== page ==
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2018-02-05 03:32:34 -0500 edited answer projectPoints fails with points behind the camera

You have to find the homogenous 2d points explicitly. Check their z-value. If negative ignore them. Those are the points

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2017-05-11 01:51:31 -0500 answered a question projectPoints fails with points behind the camera

You have to find the homogenous 2d points explicitly. Check their z-value. If negative ignore them. Those are the points behind you.

In python it looks like this:

R, t - current 6dof pose of the camera
K - 3x3 Camera matrix
D - distortion coefficients
xyz - Nx3 3d points

proj_mat =, np.hstack((R, t[:, np.newaxis])))
# convert 3D points into homgenous points
xyz_hom = np.hstack((xyzs, np.ones((xyzs.shape[0], 1))))

xy_hom =, xyz_hom.T).T

# get 2d coordinates in image [pixels]
z = xy_hom[:, -1]
xy = xy_hom[:, :2] / np.tile(z[:, np.newaxis], (1, 2))

# undistort - has to be 1xNx2 structure
xy = cv2.undistortPoints(np.expand_dims(xy, axis=0), np.eye(3), D).squeeze()

# drop all points behind camera
xy = xy[z > 0]
2017-02-15 02:51:32 -0500 commented answer GDB pretty printer for showing iplImage or cv::Mat?
2017-02-14 08:09:38 -0500 answered a question GDB pretty printer for showing iplImage or cv::Mat?

I had the same problem. You need to install Pillow for Python 3: pip3 install Pillow

Then replace the import Image with: from PIL import Image

The remaining problem is to convert from python 2 to python 3.

Here is what I did:

-return (seq[pos:pos + size] for pos in xrange(0, len(seq), size))
+return (seq[pos:pos + size] for pos in range(0, len(seq), size))

Also replaced unicode() withstr()

However when I type

(gdb) source /home/MAGICLEAP/user/gdb-imshow/ (gdb) cv_imshow img_color

I get the following error:

CV_8U with 3 channels, 512 rows and 512 cols Python Exception <class 'typeerror'=""> argument must be a sequence: Error occurred in Python command: argument must be a sequence

* EDIT *I found a forked version of this script that is compatible with python 3 and works like a charm:

2017-02-14 08:09:23 -0500 commented answer GDB pretty printer for showing iplImage or cv::Mat?

I also tried using 2to3

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2014-12-09 13:47:22 -0500 marked best answer Dead link in OpenCV Installation instructions for windows

In the list of recommended 3rd party libraries, the first option is a link to Python Libraries

It is a dead link and should be fixed.

Can this be fixed? Does anyone know what the correct link is?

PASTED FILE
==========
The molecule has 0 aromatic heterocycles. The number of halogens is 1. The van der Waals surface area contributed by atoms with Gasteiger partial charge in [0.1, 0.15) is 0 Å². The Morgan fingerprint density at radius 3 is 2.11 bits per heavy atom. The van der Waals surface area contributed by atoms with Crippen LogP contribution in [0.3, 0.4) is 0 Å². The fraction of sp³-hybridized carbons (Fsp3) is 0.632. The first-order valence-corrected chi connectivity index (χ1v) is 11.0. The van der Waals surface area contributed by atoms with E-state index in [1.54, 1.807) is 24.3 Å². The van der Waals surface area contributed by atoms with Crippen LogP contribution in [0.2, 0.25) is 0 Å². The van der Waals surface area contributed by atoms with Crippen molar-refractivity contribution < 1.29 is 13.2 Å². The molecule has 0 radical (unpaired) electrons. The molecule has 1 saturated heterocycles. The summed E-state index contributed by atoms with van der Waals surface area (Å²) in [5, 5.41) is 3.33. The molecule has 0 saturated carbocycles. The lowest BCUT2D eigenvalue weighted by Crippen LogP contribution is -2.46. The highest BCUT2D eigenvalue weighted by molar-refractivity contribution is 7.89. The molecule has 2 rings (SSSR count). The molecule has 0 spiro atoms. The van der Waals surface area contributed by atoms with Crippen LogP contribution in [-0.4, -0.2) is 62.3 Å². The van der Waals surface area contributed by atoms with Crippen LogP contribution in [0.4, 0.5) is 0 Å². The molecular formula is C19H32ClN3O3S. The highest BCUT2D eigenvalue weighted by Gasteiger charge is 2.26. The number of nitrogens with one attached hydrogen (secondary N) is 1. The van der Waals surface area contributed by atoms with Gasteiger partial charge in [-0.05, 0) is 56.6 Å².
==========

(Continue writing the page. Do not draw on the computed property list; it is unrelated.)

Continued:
2014-12-09 13:41:40 -0500 marked best answer Can't link to OpenCV DLL I compiled using Cmake

Problem: I compiled OpenCVUsing Cmake and tried to create my own project by following the following Guide

This guide worked when linking to OpenCVs precompiled dll's I downloaded from

However I prefer to compile my own Dlls and link to them.

Using this method, I compiled OpenCV from Source.

I did the following:

1) Define as a system variable OPENCV64_DIR = d:\opencv\build\ You should have in 'opencv' sub-folders named 'build' and 'sources'

2) Add to system Path the following paths for the dlls * %OPENCV64_DIR%\bin\Debug\; * %OPENCV64_DIR%\bin\Release\;

3) Open Visual Studio and create an empty console project

4) convert the project from 32 bit to 64 bit -Right click on solution -> Properties -> Configuration Properties -> Configuration Manager -> Platform -> New -> Choose x64 -> Click on OK to save changes

5) Add in project Properties ->C++ ->Additional Include Directories, the following directories: -$(OPENCV64_DIR)\include;

If you compiled OpenCV with TBB and Eigen directories include as well:
-$(OPENCV64_DIR)\common\tbb\include; -$(OPENCV64_DIR)\common\Eigen;

6) Add in project Properties ->Linker ->General ->Additional Library Directories:

Note: $(Configuration) stands for Release or Debug according the configuration mode chosen

If you compiled OpenCV with TBB include as well:
-$(OPENCV64_DIR)common/tbb/lib/intel64/vc12/; -$(OPENCV64_DIR)common/tbb/lib/intel64/vc12/$(Configuration);

7) Add in Properties ->Linker ->Input->Additional Dependencies, the following:

For Debug: opencv_calib3d300d.lib;opencv_contrib300d.lib;opencv_core300d.lib;opencv_cuda300d.lib;opencv_cudaarithm300d.lib;opencv_cudabgsegm300d.lib;opencv_cudacodec300d.lib;opencv_cudafeatures2d300d.lib;opencv_cudafilters300d.lib;opencv_cudaimgproc300d.lib;opencv_cudaoptflow300d.lib;opencv_cudastereo300d.lib;opencv_cudawarping300d.lib;opencv_features2d300d.lib;opencv_flann300d.lib;opencv_haartraining_engined.lib;opencv_highgui300d.lib;opencv_imgproc300d.lib;opencv_legacy300d.lib;opencv_ml300d.lib;opencv_nonfree300d.lib;opencv_objdetect300d.lib;opencv_optim300d.lib;opencv_photo300d.lib;opencv_shape300d.lib;opencv_softcascade300d.lib;opencv_stitching300d.lib;opencv_superres300d.lib;opencv_ts300d.lib;opencv_video300d.lib;opencv_videostab300d.lib;